Basketball players are spoiled for choice when it comes to indoor basketballs. From texture to bounce, every basketball has a uniqueness about it that every player loves to discuss.
You should only use an indoor basketball on hardwood courts, as they wear down quickly if played outdoors. Their softer and leather-like properties make them a joy to handle, but they don’t hold up well against rougher surfaces.
For this article, we’ve shortlisted our top 5 to help you pick the best indoor basketball for you. But before we dive into the list, we’ll gloss over the key terms you need to be aware of when buying a basketball.
Sporting goods manufacturers make basketballs using either rubber, composite leather or genuine leather.
Rubber basketballs are inexpensive but hard-wearing. Discount stores typically sell cheap basketballs made from rubber. They don’t feel good in the hands and lack the texture and bounce characteristics of competitive game balls. Only consider a rubber basketball for outdoor purposes.
Composite leather basketballs are made using synthetic leather. They are softer than rubber basketballs and provide better grip. A good composite leather basketball feels similar to a genuine leather basketball but doesn’t cost as much. The NCAA Basketball Tournament Game Ball is made from composite leather.
Genuine leather basketballs are the highest quality basketballs on the market. They have a break-in period, but after that their handling is unmatched. The Official NBA Game Ball is made from genuine full grain leather.
Properties Of A Good Indoor Basketball
Perhaps most important of all, a basketball needs good grip. Too little grip can make catching passes, dribbling and palming the ball harder.
However, more grip is not always better. In 2006, the NBA replaced genuine leather basketballs with composite leather basketballs. NBA players complained the new basketballs had too much grip, and in 2007 the old genuine leather basketballs were back.
A good basketball feels soft. Slight cushioning improves the feeling of receiving passes, dribbling and releasing a shot. Rubber and cheaper composite basketballs are usually too firm.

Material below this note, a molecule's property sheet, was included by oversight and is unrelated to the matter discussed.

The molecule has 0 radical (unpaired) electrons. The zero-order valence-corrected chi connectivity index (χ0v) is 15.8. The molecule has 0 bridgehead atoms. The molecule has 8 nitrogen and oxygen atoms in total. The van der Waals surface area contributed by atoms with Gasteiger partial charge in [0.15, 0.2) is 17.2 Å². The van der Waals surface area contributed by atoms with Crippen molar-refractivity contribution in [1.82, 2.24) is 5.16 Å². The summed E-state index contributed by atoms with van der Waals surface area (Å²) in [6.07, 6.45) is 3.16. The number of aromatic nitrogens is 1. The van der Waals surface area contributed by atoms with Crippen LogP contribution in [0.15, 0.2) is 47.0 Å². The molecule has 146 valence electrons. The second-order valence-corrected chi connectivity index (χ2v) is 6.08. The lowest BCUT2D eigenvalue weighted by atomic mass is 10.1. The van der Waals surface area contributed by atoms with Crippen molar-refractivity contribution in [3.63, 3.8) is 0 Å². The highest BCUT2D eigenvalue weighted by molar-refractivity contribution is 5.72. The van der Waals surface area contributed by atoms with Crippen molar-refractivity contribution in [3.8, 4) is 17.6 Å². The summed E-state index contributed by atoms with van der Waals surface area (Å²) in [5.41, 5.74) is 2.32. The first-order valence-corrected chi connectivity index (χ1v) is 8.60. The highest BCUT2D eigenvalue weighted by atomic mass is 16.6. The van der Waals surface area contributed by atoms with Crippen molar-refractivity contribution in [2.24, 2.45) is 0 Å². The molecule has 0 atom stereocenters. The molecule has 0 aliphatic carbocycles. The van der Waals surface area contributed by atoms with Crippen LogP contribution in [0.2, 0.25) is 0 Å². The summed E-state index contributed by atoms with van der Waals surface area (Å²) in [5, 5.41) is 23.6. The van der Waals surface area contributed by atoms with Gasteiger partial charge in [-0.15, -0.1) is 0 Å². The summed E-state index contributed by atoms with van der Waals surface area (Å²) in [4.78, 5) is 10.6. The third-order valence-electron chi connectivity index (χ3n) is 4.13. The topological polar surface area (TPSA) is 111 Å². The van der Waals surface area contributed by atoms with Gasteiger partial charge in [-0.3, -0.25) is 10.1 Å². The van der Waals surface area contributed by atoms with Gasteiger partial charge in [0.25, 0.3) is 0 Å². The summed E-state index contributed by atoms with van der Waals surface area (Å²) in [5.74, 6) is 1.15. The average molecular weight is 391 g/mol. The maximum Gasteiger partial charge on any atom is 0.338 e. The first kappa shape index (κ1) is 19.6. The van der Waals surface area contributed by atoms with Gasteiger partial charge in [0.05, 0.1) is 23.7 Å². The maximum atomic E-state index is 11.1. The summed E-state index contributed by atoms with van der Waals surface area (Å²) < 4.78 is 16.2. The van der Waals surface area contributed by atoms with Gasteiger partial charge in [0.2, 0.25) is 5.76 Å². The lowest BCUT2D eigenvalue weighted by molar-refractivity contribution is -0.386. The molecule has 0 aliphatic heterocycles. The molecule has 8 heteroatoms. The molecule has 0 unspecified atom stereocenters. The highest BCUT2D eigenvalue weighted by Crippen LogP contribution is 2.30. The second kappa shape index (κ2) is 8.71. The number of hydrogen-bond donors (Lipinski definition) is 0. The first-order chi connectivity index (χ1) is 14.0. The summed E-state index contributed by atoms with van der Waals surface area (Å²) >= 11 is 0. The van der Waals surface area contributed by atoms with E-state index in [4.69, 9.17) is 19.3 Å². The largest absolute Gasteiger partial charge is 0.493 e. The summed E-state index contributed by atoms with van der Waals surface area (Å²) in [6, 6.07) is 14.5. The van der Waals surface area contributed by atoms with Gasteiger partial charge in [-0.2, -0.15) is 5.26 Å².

A good basketball is tacky, not slippery. They have a slightly moist, sticky feel to them.
Finally, a good indoor basketball has a consistent bounce. They bounce like an official game ball and bounce the way you expect it to, every time. The seams and pebbling of a basketball can have subtle effects on its bounce.
Our 5 Best Indoor Basketball Picks
Let’s dive straight into our top 5 recommendations for indoor basketballs, in order:
1. Wilson Evolution Indoor Game Ball
Extremely popular in high school and colleges, the Wilson Evolution is the best-selling composite leather basketball on the market. NCAA in-season tournaments use the Wilson Evolution more than any other basketball.
Wilson are known for their grippy and soft, almost buttery texture that their microfiber composite cover gives. Most players love it, but some players prefer the more natural feel of Spalding or Nike basketballs.
Channels are pebbled, giving them extra grip. And just as you’d expect from a basketball used in competitive play, the basketball has top-notch bounce consistency.
Price-wise, the Wilson Evolution places itself in the middle of the high-end basketball market. There are also a few color variations for those that want something a little more unique.
Overall, you can’t go wrong with the Wilson Evolution. It’s perfect for training or competitive play and doesn’t break the bank, either.
2. Baden Elite Indoor Game Basketball